- road interest categories
- People like the followers of @usernames
In other words, you can select either interests or users/accounts your audience is likely to be following. For instance, if I sold fashion jewelry, I would be sure to select @usernames of popular fashion bloggers and celebrities that endorse certain types of fashion. This way, the people who are seeing my Promoted Tweets and/or Promoted Account are more likely to be interested in what I have to offer, and as a result, will be more likely to follow me on Twitter or click on my tweets. As you input more interests or @usernames, your estimated audience will automatically calculate and appear on the right. While it may be enticing to target a larger audience, keep in mind that if your audience is extremely large, you may end up blowing through your budget very quickly. I recommended targeting an audience of at least 10,000 users.
Keep in mind that the targeting you select is used on all ad campaigns you set up, whether Promoted Tweets or a Promoted Account. While this overall targeting can be changed at any time, just be mindful that you cannot set up different targeting criteria for individual tweets -- or different criteria for a Promoted Account compared to Promoted Tweets -- if you're using the self-service ad platform.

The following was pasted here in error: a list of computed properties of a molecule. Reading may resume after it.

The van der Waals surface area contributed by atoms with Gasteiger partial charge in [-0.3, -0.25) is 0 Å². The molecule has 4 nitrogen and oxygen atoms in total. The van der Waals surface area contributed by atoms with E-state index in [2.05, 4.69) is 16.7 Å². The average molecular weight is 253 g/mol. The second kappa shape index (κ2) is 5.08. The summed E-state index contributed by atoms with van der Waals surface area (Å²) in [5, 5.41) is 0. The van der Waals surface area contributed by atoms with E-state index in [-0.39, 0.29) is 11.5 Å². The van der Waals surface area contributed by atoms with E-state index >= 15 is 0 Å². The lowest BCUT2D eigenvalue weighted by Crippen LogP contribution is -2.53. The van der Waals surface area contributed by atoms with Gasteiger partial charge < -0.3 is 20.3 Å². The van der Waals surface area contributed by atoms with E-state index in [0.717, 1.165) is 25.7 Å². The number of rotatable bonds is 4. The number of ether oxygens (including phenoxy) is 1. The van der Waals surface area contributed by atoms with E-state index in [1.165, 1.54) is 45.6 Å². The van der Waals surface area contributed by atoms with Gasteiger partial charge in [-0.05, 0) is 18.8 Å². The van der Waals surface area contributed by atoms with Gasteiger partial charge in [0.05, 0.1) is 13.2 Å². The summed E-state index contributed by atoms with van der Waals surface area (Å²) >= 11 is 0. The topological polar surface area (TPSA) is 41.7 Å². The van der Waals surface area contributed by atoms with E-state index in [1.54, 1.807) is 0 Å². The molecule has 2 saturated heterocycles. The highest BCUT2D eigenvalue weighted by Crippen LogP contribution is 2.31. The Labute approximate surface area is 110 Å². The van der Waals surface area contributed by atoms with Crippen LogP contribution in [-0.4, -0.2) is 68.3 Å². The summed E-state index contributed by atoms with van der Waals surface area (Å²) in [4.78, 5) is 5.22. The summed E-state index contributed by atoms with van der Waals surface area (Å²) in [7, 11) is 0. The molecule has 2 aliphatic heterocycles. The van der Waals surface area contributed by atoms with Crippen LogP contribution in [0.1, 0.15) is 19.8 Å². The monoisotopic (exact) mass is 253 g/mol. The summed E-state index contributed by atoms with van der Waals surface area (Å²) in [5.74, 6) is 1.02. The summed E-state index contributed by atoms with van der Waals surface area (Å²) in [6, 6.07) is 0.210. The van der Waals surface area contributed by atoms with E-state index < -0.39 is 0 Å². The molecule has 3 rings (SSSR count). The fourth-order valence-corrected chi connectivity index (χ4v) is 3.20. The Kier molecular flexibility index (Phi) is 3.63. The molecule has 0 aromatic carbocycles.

Specifying Your Bidding
Now that your campaign is set up, lets talk money. Twitter will never spend more than your maximum bid, but if possible, they will spend less. Depending on the competition from other advertisers bidding on the same @usernames or interests, your likelihood of appearing for certain criteria will vary. To see how much of your targeted audience you will reach depending on your bid, adjust your bid and see what the estimated reach on the right says.
As you can see, as you increase your bid, your estimated reach also increases. This can be changed at any time by going back into the ads platform. Twitter also recommends bids based on the size of your target audience, so you can use those for reference if you're not sure what you should spend starting off. Then you can adjust over time depending on your results.
Tracking Your Results
Within the advertising platform, you are able to make changes to your ads, pause them, and track their results. Simply click on 'View Statistics,' and you will be shown follower growths for both unpaid and paid promotion:
Or the engagement on your Promoted Tweet:
Now, you're ready to start using Twitter for advertising! Before spending any money, make sure you set up goals for your advertising campaigns -- such as new leads (which you can track in a closed-loop marketing tool like HubSpot) -- so you can determine if the money you're spending is worth your while,
Interested in learning more about how to use Twitter for business? Find out more about how to get an effective Twitter ad campaign started by joining us for a webinar -- co-hosted by Twitter -- on May 21st. Click here to register for the free webinar.
Image Credit: myretailmedia
Originally published May 6, 2013 2:00:00 PM, updated July 28 2017